With the Federal Reserve raising interest rates seven times last year to fight levels of inflation not seen since the 1980s, CEOs said in interviews at the time that they were preparing for a recession and the S&P 500 sank roughly 20%. But in January, despite consistent doomsday predictions from Wall Street, the blue-chip index recovered as much as 5%.
Marko Kolanovic, chief equity strategist at JPMorgan Chase, said that he believes the market’s recent rise is due to overly optimistic investors. Positive developments, including year-over-year inflation falling from its June 9.1% high to 6.5% last month, and the Chinese economy reopening after years of strict COVID protocols, have led some analysts to argue that a new bull market has begun.
“I think it created this narrative that the worst is behind us, kind of that the recession is over, or the recession happened somehow magically last year,” Kolanovic told CNBC on Tuesday. “We don’t agree.”
Kolvanovic pointed to surveys from regional Federal Reserve banks and the Institute for Supply Management (ISM) as evidence that economic “fundamentals are deteriorating” and a “mild” recession is likely on the way.
“And the Fed doesn’t have any intention to cut now, so I think things have to get worse before they can get better,” he added, arguing the S&P 500 will fall at least 10% before hitting its ultimate bottom for the year.
In December, the U.S. services industry activity contracted for the first time since May of 2020 due to fading demand, the ISM reported earlier this month. And The New York Federal Reserve’s “Empire State” index, which details current business conditions in New York, recorded its fifth worst reading in history this month, as manufacturing orders sank sharply and employment growth “stalled.”
Bill Adams, chief economist at Comerica Bank, told Fortune that “many financial and economic indicators economists use to forecast business cycle turning points suggest that a recession is more likely near-term.” But Kolvanovic noted that, despite this bearish data, the stock market has been rising so far this year.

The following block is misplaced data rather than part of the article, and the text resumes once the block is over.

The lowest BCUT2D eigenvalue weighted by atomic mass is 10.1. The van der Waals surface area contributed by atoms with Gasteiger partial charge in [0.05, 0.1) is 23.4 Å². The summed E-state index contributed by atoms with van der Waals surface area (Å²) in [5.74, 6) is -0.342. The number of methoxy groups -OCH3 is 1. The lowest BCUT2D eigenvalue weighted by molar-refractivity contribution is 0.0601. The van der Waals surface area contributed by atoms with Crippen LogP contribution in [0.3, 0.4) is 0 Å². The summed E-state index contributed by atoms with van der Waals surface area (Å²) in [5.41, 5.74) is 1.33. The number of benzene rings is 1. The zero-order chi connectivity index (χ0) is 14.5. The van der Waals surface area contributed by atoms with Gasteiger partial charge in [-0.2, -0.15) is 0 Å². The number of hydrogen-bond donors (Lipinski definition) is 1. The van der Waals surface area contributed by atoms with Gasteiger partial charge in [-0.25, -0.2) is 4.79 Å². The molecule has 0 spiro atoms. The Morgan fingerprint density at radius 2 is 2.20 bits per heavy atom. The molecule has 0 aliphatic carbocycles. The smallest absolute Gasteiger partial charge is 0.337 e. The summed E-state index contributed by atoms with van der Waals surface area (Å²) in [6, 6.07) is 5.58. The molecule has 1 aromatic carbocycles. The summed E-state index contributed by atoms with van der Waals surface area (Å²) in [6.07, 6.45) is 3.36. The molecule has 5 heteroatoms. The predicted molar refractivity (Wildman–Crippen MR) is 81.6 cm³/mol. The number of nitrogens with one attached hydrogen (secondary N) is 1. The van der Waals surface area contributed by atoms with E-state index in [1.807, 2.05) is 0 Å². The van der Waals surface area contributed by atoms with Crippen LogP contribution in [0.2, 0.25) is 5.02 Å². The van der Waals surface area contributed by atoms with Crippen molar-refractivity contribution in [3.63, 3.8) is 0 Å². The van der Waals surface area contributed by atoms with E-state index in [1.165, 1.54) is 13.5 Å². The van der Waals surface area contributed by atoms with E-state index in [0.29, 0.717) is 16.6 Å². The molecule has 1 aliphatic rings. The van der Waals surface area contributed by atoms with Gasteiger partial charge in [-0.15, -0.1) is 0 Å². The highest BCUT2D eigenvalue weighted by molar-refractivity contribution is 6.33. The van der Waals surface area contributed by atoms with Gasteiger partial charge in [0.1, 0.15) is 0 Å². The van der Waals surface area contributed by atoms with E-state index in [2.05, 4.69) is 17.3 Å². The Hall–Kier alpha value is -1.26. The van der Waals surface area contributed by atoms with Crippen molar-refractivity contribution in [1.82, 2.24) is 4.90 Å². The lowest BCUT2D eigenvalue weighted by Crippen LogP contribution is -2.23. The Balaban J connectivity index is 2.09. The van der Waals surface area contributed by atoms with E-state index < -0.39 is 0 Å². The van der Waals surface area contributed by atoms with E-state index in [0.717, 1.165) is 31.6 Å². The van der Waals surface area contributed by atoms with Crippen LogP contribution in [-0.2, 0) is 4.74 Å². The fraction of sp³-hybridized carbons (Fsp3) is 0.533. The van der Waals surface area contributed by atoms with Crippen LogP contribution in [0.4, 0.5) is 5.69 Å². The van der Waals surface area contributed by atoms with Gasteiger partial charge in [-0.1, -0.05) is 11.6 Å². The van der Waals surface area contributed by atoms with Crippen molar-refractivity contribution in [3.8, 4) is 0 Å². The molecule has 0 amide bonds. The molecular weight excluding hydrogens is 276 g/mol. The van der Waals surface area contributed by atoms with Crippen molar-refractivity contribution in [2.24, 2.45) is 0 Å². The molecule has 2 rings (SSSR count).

“That has to clash at some point,” he said, adding that he believes the U.S. and Europe will experience a recession this year and corporate earnings will drop.
For the S&P 500, Kolvanovic said he was pricing in a “very mild recession,” with earnings per share (EPS) falling to $205 this year. But he noted that measuring the blue-chip index’s EPS is “tricky,” because if there isn’t a recession, it could come in between $225 and $230. And if something more than a “mild recession” were to hit, EPS could drop as low as $180, matching the bearish prediction of Morgan Stanley’s CIO and chief U.S. equity strategist, Mike Wilson.
The good news for investors is, Kolanovic believes Fed officials will rescue markets at some point this year by cutting rates as inflation continues to fade.
“At some point, they’ll backstop it. So, the big question is where. Is it [the S&P at] 3,600? 3,400? 3,200? We don’t have a very strong conviction. But we do think lower is the direction,” he said, adding that “there is usually some contagion or something that happens unexpectedly.”
This story was originally featured on Fortune.com
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